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Joseph O’Neill

July 20, 2010

After reading Zadie Smith on Netherland, I decided to take a second look at Mark Sarvas’s interview with Joseph O’Neill on The Elegant Variation blog. I was surprised to find that O’Neill responds to Smith’s essay in the interview–I must have completely missed that in my first reading. Here’s what he says about writing the lyrical novel, and Smith specifically:

“[I]f it were the case that everyone could write a so-called lyrical novel if they wanted to but had decided against it, then their resistance to it has authority. But is that really the case? I doubt it very much.

Take Zadie Smith, for example, who is resistant to the lyrical realist novel at the moment. I think she’s allowed to be, because she’s actually written that way in her last book, and has kind of shown that she can do it and has come away from it with reservations. She’s earned her resistance.

That said, there are a lot of critics, or readers, who don’t have a taste for so-called lyrical writing and can’t be expected to write lyrically before they voice a negative opinion about it. And again, you can’t really argue with taste. If people prefer to read something else, that’s fine.”

I find O’Neill’s response to Smith generous and insightful. Smith does not write, in her essay, that it was her own writing, and perhaps reaching a point where she wanted to write something different, push her work to a new place,  that motivated her criticism of the lyrical realist novel. If we see her response as the response of a writer at this place rather than a critic, it makes sense that she would be vehement. She could gain energy for her own future work by drawing such clear lines of battle.

What I had remembered from the four part interview is what O’Neill has to say about the choices he made while writing Netherland and his explanation for why he made them. First, about the voice:

“I wanted to create this very intimate relationship between the reader and the voice of the book. Almost a romance. That’s risky, of course. Not everybody likes to be hit on. But you want to take risks”  (http://marksarvas.blogs.com/elegvar/2009/07/interview-with-joseph-oneill-part-1.html).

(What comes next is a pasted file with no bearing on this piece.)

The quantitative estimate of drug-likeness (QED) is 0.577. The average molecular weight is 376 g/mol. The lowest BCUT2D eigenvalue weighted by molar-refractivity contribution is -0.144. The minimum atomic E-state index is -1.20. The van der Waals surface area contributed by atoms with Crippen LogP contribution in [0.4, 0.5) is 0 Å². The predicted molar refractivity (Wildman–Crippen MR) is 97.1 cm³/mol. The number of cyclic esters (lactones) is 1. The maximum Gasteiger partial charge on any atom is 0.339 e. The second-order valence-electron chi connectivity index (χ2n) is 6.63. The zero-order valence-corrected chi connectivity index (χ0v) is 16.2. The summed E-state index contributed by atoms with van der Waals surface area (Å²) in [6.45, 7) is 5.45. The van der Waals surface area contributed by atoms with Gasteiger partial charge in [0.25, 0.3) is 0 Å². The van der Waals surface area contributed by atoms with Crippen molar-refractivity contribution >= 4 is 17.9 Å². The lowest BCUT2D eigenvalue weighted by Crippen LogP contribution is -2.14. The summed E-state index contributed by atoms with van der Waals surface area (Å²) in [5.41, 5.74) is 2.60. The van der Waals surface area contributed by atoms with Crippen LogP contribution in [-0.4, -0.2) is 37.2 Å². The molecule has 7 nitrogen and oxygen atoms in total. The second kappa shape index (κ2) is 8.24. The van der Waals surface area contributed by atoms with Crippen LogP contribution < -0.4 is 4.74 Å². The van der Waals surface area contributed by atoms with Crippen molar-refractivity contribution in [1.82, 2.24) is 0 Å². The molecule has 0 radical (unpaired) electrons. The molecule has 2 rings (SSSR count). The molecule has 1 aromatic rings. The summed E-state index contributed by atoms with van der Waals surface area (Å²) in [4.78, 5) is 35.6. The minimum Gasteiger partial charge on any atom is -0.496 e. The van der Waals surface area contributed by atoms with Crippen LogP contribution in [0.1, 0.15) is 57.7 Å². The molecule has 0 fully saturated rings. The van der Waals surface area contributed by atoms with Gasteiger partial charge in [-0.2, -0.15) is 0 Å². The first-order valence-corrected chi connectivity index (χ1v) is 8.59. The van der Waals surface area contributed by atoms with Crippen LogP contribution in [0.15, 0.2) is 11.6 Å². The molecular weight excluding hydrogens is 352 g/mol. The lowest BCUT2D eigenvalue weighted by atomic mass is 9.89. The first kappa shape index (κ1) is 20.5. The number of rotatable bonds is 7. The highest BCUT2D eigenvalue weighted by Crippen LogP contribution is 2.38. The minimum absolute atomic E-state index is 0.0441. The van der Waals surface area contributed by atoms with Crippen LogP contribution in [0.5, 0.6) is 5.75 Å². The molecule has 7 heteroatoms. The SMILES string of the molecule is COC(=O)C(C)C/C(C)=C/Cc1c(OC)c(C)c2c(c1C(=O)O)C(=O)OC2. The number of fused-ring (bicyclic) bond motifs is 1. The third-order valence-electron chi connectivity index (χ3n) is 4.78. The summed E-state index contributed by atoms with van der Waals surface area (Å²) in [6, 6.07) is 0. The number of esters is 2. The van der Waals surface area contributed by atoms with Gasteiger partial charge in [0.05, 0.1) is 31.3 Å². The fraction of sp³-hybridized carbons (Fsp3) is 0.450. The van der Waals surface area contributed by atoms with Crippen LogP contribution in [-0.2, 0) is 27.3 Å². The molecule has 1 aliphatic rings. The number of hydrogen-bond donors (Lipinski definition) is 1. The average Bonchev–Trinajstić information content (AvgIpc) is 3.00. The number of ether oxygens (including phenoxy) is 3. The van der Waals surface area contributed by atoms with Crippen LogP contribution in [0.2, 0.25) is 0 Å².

On choosing a narrative point of view:

“… I’m not very interested in third person narrators (or first person narrators) who are distracted by their authorial existence, since at this point that is usually just too old hat for words and, if you’re not careful, drags the novel down to the level of a Wikipedia-deep philosophical footnote. And then you have the free indirect style, which means that you slide from the third to the first person. Herzog is a superb example. Also, third person narratives lend themselves, in my hands, to plottiness, and the problem with plot is that it becomes – and again, all this is from my point of view – it becomes excessively psychological and ordinary. Whereas if you want a narrative capable of the full, flickering range of empathies, the sort of empathies that everybody has, that approximate the depth and spottiness of human apprehension, you are able to draw that out much more in the first person. At least, that’s the case with me. I suppose it means I’m as limited as a writer” (http://marksarvas.blogs.com/elegvar/2009/07/interview-with-joseph-oneill-part-4.html).

I am not sure whether I agree with the logic, especially that a third person narrator leads to plottiness (or that plot is something to avoid) and a lack of empathy, but what I find instructive is that he is so deliberate in his choices, thinking through their ramifications for his work, and that he can articulate the reasons for the choices that he makes. I’d like some of that, as I move forward.

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